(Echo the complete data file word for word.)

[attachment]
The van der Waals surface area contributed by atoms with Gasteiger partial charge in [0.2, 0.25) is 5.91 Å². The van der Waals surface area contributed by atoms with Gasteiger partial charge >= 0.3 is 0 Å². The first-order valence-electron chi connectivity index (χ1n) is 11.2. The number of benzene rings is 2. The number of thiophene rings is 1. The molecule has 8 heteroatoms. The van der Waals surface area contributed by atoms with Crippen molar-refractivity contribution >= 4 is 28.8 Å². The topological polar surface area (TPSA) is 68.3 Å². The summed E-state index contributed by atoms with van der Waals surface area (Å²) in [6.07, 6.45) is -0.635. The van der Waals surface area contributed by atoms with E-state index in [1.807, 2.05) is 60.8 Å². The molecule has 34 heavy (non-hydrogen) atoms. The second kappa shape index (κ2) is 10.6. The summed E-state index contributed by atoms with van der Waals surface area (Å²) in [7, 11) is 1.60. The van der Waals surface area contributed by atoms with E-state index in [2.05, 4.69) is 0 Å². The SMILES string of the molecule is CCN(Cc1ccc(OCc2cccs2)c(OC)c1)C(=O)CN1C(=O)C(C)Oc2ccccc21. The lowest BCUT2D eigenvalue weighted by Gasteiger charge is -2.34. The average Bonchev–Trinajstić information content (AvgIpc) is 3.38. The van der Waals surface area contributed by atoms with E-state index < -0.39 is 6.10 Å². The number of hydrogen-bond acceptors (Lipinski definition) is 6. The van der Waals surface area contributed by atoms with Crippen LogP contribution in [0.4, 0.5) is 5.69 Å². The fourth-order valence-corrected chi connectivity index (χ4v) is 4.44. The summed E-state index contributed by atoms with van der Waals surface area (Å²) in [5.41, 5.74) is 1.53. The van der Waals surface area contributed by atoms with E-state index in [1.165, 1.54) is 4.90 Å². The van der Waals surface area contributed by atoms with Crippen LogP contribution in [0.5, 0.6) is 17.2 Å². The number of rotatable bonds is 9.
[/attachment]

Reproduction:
The van der Waals surface area contributed by atoms with Gasteiger partial charge in [0.2, 0.25) is 5.91 Å². The van der Waals surface area contributed by atoms with Gasteiger partial charge >= 0.3 is 0 Å². The first-order valence-electron chi connectivity index (χ1n) is 11.2. The number of benzene rings is 2. The number of thiophene rings is 1. The molecule has 8 heteroatoms. The van der Waals surface area contributed by atoms with Crippen molar-refractivity contribution >= 4 is 28.8 Å². The topological polar surface area (TPSA) is 68.3 Å². The summed E-state index contributed by atoms with van der Waals surface area (Å²) in [6.07, 6.45) is -0.635. The van der Waals surface area contributed by atoms with E-state index in [1.807, 2.05) is 60.8 Å². The molecule has 34 heavy (non-hydrogen) atoms. The second kappa shape index (κ2) is 10.6. The summed E-state index contributed by atoms with van der Waals surface area (Å²) in [7, 11) is 1.60. The van der Waals surface area contributed by atoms with E-state index in [2.05, 4.69) is 0 Å². The SMILES string of the molecule is CCN(Cc1ccc(OCc2cccs2)c(OC)c1)C(=O)CN1C(=O)C(C)Oc2ccccc21. The lowest BCUT2D eigenvalue weighted by Gasteiger charge is -2.34. The average Bonchev–Trinajstić information content (AvgIpc) is 3.38. The van der Waals surface area contributed by atoms with E-state index < -0.39 is 6.10 Å². The number of hydrogen-bond acceptors (Lipinski definition) is 6. The van der Waals surface area contributed by atoms with Crippen LogP contribution in [0.4, 0.5) is 5.69 Å². The fourth-order valence-corrected chi connectivity index (χ4v) is 4.44. The summed E-state index contributed by atoms with van der Waals surface area (Å²) in [5.41, 5.74) is 1.53. The van der Waals surface area contributed by atoms with E-state index in [1.165, 1.54) is 4.90 Å². The van der Waals surface area contributed by atoms with Crippen LogP contribution in [0.5, 0.6) is 17.2 Å². The number of rotatable bonds is 9.